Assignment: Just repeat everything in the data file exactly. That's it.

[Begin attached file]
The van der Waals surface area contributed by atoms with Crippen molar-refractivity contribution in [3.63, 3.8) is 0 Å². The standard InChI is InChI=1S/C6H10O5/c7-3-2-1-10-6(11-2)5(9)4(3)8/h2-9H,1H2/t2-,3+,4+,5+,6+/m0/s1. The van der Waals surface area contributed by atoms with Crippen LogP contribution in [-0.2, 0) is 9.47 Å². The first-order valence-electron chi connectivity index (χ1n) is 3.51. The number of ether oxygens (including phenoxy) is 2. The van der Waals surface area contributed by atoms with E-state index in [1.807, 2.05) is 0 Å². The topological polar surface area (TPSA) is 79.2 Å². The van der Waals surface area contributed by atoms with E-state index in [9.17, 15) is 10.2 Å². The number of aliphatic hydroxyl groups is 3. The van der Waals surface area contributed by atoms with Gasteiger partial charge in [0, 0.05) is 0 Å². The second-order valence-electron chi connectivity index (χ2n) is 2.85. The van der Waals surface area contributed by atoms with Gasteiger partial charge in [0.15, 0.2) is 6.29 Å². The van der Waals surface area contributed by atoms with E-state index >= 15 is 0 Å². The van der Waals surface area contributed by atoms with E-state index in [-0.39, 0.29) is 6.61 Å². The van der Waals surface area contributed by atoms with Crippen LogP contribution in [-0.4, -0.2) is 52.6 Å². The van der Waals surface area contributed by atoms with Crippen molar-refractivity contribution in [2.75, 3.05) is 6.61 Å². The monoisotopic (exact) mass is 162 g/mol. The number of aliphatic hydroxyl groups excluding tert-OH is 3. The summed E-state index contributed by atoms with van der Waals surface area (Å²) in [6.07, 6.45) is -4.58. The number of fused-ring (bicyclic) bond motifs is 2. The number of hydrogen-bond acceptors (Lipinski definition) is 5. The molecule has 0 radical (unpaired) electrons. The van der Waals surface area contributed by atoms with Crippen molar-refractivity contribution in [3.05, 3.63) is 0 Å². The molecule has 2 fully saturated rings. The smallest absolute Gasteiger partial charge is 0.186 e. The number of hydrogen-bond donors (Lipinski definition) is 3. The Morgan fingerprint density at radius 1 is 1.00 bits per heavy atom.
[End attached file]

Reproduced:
The van der Waals surface area contributed by atoms with Crippen molar-refractivity contribution in [3.63, 3.8) is 0 Å². The standard InChI is InChI=1S/C6H10O5/c7-3-2-1-10-6(11-2)5(9)4(3)8/h2-9H,1H2/t2-,3+,4+,5+,6+/m0/s1. The van der Waals surface area contributed by atoms with Crippen LogP contribution in [-0.2, 0) is 9.47 Å². The first-order valence-electron chi connectivity index (χ1n) is 3.51. The number of ether oxygens (including phenoxy) is 2. The van der Waals surface area contributed by atoms with E-state index in [1.807, 2.05) is 0 Å². The topological polar surface area (TPSA) is 79.2 Å². The van der Waals surface area contributed by atoms with E-state index in [9.17, 15) is 10.2 Å². The number of aliphatic hydroxyl groups is 3. The van der Waals surface area contributed by atoms with Gasteiger partial charge in [0, 0.05) is 0 Å². The second-order valence-electron chi connectivity index (χ2n) is 2.85. The van der Waals surface area contributed by atoms with Gasteiger partial charge in [0.15, 0.2) is 6.29 Å². The van der Waals surface area contributed by atoms with E-state index >= 15 is 0 Å². The van der Waals surface area contributed by atoms with E-state index in [-0.39, 0.29) is 6.61 Å². The van der Waals surface area contributed by atoms with Crippen LogP contribution in [-0.4, -0.2) is 52.6 Å². The van der Waals surface area contributed by atoms with Crippen molar-refractivity contribution in [2.75, 3.05) is 6.61 Å². The monoisotopic (exact) mass is 162 g/mol. The number of aliphatic hydroxyl groups excluding tert-OH is 3. The summed E-state index contributed by atoms with van der Waals surface area (Å²) in [6.07, 6.45) is -4.58. The number of fused-ring (bicyclic) bond motifs is 2. The number of hydrogen-bond acceptors (Lipinski definition) is 5. The molecule has 0 radical (unpaired) electrons. The van der Waals surface area contributed by atoms with Crippen molar-refractivity contribution in [3.05, 3.63) is 0 Å². The molecule has 2 fully saturated rings. The smallest absolute Gasteiger partial charge is 0.186 e. The number of hydrogen-bond donors (Lipinski definition) is 3. The Morgan fingerprint density at radius 1 is 1.00 bits per heavy atom.